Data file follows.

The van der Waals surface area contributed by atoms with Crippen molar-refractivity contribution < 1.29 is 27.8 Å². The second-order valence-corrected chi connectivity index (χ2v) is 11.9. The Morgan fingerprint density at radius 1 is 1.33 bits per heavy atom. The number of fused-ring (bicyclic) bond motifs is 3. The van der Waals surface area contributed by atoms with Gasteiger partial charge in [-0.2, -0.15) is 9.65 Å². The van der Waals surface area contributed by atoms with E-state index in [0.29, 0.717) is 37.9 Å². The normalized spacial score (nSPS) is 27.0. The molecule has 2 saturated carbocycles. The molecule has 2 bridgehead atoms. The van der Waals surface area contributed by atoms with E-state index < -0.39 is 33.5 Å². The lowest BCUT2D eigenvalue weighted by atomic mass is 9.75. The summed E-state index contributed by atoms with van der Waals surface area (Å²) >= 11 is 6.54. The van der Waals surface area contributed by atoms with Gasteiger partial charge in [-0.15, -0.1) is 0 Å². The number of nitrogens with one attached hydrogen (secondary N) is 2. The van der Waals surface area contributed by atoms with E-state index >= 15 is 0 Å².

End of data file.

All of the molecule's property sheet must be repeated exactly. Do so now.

The van der Waals surface area contributed by atoms with Crippen molar-refractivity contribution < 1.29 is 27.8 Å². The second-order valence-corrected chi connectivity index (χ2v) is 11.9. The Morgan fingerprint density at radius 1 is 1.33 bits per heavy atom. The number of fused-ring (bicyclic) bond motifs is 3. The van der Waals surface area contributed by atoms with Gasteiger partial charge in [-0.2, -0.15) is 9.65 Å². The van der Waals surface area contributed by atoms with E-state index in [0.29, 0.717) is 37.9 Å². The normalized spacial score (nSPS) is 27.0. The molecule has 2 saturated carbocycles. The molecule has 2 bridgehead atoms. The van der Waals surface area contributed by atoms with E-state index < -0.39 is 33.5 Å². The lowest BCUT2D eigenvalue weighted by atomic mass is 9.75. The summed E-state index contributed by atoms with van der Waals surface area (Å²) >= 11 is 6.54. The van der Waals surface area contributed by atoms with Gasteiger partial charge in [-0.15, -0.1) is 0 Å². The number of nitrogens with one attached hydrogen (secondary N) is 2. The van der Waals surface area contributed by atoms with E-state index >= 15 is 0 Å².